Entrepreneurs are the new heroes of the American economy; they are the reason millions of Americans have jobs. However, with the still unstable state of the U.S. economy, the only thing harder than establishing your own business is keeping it afloat. Mortality rates of businesses have always been high, and the years following the 2008 great recession, the rates were even higher.
These days, the importance of critical monitoring of a business’ vital signs could not be stressed more. A minor overlook can result to failure. Due diligence is necessary to guarantee a business’ survival.
When talking about vital signs to watch for in a business, successful entrepreneurs will advise you to focus on where the money is. Income, expenses, sales and profit margins are important indicators of a business’ stability, and as such, they require constant monitoring. Most experts, however, state that the financial component is just one piece of the puzzle, and that non-financial components are equally important in determining if a business is thriving or not. Although oftentimes hard to measure, these non-financial indicators relay more information pertaining to the business’ future direction.
Team morale, market and consumer satisfaction, initiatives for growth and advancement, an entrepreneur’s attitude and perspective, and an effective business plan are important non-financial business indicators that entrepreneurs need to keep an eye on, if they want their business to flourish and not fall on hard times.
It is easy for some entrepreneurs to overlook their team’s morale when in pursuit of profits. Unhappy and unsatisfied employees tend to work in a less productive manner, and this affects business in every aspect. Small business owners can monitor their team’s morale through a formal survey or through a less-formal one; both will yield useful results.
One of the most telltale signs that there is a certain level of dissatisfaction in the workplace is negative talk. Body language and facial expressions can be revealing as well. As a CEO, you have people in your company who can be significant and reliable sources of information; talk to them in order to get an insight on your workplace’s current situation.
A team’s morale can be affected if one member of the team is not contributing. It is important as a CEO that you ensure that each member of your team is the right and best one for the job. With marketplace dynamics in mind, perform a human capital audit to leverage past experiences, specific skill sets, and core competencies of all your employees in an effective manner.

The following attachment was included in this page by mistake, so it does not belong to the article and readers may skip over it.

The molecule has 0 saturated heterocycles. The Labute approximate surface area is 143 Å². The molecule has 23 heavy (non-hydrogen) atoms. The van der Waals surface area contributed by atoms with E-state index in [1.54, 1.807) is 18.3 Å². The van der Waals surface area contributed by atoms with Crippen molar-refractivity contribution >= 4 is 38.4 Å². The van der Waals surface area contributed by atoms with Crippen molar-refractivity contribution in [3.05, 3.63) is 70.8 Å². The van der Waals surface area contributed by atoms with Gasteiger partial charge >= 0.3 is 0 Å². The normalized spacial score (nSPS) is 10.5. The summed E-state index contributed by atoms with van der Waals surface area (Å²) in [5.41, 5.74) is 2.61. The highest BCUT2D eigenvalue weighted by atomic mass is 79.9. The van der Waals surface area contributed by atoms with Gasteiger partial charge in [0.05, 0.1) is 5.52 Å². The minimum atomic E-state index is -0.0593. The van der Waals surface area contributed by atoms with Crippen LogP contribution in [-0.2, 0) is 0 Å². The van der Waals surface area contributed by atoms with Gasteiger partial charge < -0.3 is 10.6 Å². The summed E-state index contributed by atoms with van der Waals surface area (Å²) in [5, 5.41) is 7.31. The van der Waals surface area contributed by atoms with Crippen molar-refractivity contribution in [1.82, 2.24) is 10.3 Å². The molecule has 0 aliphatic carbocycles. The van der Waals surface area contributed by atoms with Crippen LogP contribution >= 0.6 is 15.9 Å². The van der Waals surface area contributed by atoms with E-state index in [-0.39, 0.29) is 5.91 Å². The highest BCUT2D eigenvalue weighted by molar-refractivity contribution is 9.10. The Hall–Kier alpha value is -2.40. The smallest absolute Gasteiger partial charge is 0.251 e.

Constant communication also helps a lot in boosting morale in the workplace. Implementation of programs geared towards improving your employees’ skill level and encouraging them to play an active part in the company can boost their level of fulfillment. The more fulfilled they become, the more you are likely to have productive, creative and dedicated employees.
Market and Consumer Satisfaction
Market research is a vital component in a successful business. Contrary to what other people think, you do not just engage in market research when you are establishing your business. Instead, you continue to monitor the marketplace even when your business is up and running. Diligent monitoring of emerging market trends, competitors and consumer satisfaction will keep your business from being left behind. Take time to understand your customers’ buying habits. A decline in the volume of repeat customers or referrals is a flashing red light for you to take action. Do a survey to find out if your business is still addressing the needs of your customers, or perform a competitive analysis to find out if your competition has a better market positioning in place.
As a business owner, know that you will encounter various challenges and opportunities as long as your business exists. Although challenges may be easier to spot than opportunities, especially in a bad year, know that one does not exist without the other. Successful entrepreneurs exercise vigilance at all times, and act fast enough to avoid having any opportunities slip away.
Initiatives for Development and Advancement
At the current tough economic times, some entrepreneurs waste their time waiting for the economy to get better, instead of pushing for innovation and evolution. As a result, their already dwindling sales continue to plummet some more. Listen to what your customer and market need, and from there, create initiatives to address their needs better. Be open-minded and interact with other entrepreneurs to gather new ideas. Mark Zuckerberg, a genius in every word, did not come up with Facebook all by himself.
Entrepreneurial Perspective and Established Business Model
A healthy business has a business owner with a passion and a vision and a well-developed business model. An entrepreneur who enjoys what he is doing and is fueled with the passion is more likely to encourage potential partners and funders to help with the business.
Business model is vision on paper. It is easy to aim for a goal that is written down. Business models require constant assessment to ensure that objectives, plans and projections are updated in reference to the current economic conditions.
It is important for small business owners to keep track of how they allocate their time and energy to determine their productivity. It is easy to lose sight of strategic direction when immersed in the most trivial of things. Entrepreneurs should be less involved in task-based things and be more involved in business and leadership development, and employee morale.
Kimberly is an internet researcher, writer, and contributor at entrepreneurweek.com blog network. She may be reached at email@example.com.
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